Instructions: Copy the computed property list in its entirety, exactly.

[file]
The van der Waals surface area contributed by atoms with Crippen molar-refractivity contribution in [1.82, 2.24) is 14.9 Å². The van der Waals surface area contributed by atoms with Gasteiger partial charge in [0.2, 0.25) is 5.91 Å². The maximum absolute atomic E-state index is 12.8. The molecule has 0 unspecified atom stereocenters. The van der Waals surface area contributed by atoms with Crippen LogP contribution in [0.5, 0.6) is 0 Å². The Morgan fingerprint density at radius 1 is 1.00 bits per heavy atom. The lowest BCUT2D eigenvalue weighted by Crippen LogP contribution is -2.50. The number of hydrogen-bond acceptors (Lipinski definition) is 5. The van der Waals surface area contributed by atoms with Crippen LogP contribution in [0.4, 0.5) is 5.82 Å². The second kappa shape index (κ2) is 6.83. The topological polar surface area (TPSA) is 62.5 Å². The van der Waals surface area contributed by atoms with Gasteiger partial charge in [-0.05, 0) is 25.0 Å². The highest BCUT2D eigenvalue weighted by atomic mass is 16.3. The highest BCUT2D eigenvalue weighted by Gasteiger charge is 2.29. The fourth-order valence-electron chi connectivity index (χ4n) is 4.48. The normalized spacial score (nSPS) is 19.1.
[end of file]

The van der Waals surface area contributed by atoms with Crippen molar-refractivity contribution in [1.82, 2.24) is 14.9 Å². The van der Waals surface area contributed by atoms with Gasteiger partial charge in [0.2, 0.25) is 5.91 Å². The maximum absolute atomic E-state index is 12.8. The molecule has 0 unspecified atom stereocenters. The van der Waals surface area contributed by atoms with Crippen LogP contribution in [0.5, 0.6) is 0 Å². The Morgan fingerprint density at radius 1 is 1.00 bits per heavy atom. The lowest BCUT2D eigenvalue weighted by Crippen LogP contribution is -2.50. The number of hydrogen-bond acceptors (Lipinski definition) is 5. The van der Waals surface area contributed by atoms with Crippen LogP contribution in [0.4, 0.5) is 5.82 Å². The second kappa shape index (κ2) is 6.83. The topological polar surface area (TPSA) is 62.5 Å². The van der Waals surface area contributed by atoms with Gasteiger partial charge in [-0.05, 0) is 25.0 Å². The highest BCUT2D eigenvalue weighted by atomic mass is 16.3. The highest BCUT2D eigenvalue weighted by Gasteiger charge is 2.29. The fourth-order valence-electron chi connectivity index (χ4n) is 4.48. The normalized spacial score (nSPS) is 19.1.